Because of this, analysts in recent weeks predicted a “blue wave” which would engulf the country. The expectation was that due to Trump’s low ratings and the Republican’s zugzwang establishment, the Democrats would easily retain the electoral districts they already held, and the progressive wing would steal the regular fortresses held by Republicans. Traditionally, reality has proven to be more complicated than plans, expectations and predictions.

The result was that the Democrats won a majority in the House of Representatives and succeeded in turning around 35 districts. This is a huge, unquestionably significant victory for the Democrats. At the same time, the Republicans gained around three more seats in the Senate. The Democrats won about six more gubernatorial seats, but failed to achieve their two most important goals: Florida and Georgia. If the U.S elections were a football game, the result would be 1 1/2 to 1 1/2 with a missed penalty for the Democrats.

By all accounts, this means that the anticipated blue wave did not take place. In order to understand why, I will illustrate with a representative example for each of the results.

In the race for senator in Texas, a Democratic candidate had a realistic chance to turn one of the reddest states for the first time since 1988. The progressive candidate, Beto O’Rourke, ran an active and positive campaign, managed to collect almost twice as many donations as his opponent (without accepting money from corporations) and at times, was leading not only in the vote (the preliminary mail-in ballots), but also in the opinion polls. Ultimately, Trump’s intervention in the last days proved to be crucial, and Ted Cruz maintained his seat by less than 3 percent. This contest is instructive for two reasons. First, the Republican candidates actively supported by President Trump won, and second, the progressive Democrats managed to challenge positions that would be otherwise unthinkable to challenge and almost succeeded in winning them. Nevertheless, the huge Democratic mobilization in Texas brought them two more seats in the House of Representatives.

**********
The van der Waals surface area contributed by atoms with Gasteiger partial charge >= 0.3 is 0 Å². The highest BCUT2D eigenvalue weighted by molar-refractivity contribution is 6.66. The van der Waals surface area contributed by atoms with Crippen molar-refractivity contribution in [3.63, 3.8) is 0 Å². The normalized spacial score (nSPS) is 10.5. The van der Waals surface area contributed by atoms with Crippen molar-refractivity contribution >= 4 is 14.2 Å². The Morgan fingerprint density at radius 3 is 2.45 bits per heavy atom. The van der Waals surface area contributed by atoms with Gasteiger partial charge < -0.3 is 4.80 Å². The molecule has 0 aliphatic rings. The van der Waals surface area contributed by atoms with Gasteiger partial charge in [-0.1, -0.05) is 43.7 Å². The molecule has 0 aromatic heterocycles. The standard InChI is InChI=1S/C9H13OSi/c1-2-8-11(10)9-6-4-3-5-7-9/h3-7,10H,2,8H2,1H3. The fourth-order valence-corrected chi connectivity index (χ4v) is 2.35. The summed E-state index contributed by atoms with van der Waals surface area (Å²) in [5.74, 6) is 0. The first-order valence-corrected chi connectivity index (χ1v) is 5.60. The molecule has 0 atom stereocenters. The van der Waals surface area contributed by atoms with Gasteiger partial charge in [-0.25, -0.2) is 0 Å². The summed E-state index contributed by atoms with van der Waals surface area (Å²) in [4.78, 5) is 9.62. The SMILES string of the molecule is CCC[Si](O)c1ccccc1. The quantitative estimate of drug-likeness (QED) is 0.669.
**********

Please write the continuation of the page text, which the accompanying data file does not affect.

In the race for representative from California’s 25th congressional district, 30-year-old, bisexual Katie Hill, who lives on a rescue animal farm, turned the district, which had been Republican since 1992. Hill was undoubtedly the biggest victory for the Democratic progressive wing.

In the race for representative from New York’s 14th congressional district, Alexandria Ocasio-Cortez is the youngest woman ever elected to Congress, and will become the face of the progressive wing in the lower house. Her campaign indicated that primarily, the progressive wing of the Democratic Party has no problem winning traditionally blue districts, and secondly, that the demographic sector with highest representation in the House is made up of young women of color (including Sharice Davids, Rashida Tlaib, Debra Haaland, Ayanna Pressley, Jahana Hayes and many more).

The race for representative from Oklahoma’s 5th Congressional District also shows that the anticipated blue wave did not occur. Oklahoma is one of the reddest states, and the 5th Congressionald District was last in Democratic hands 44 years ago. However, Kendra Horn snatched a surprising victory in the midterm election. More than half of the newly won Democratic districts were won by women.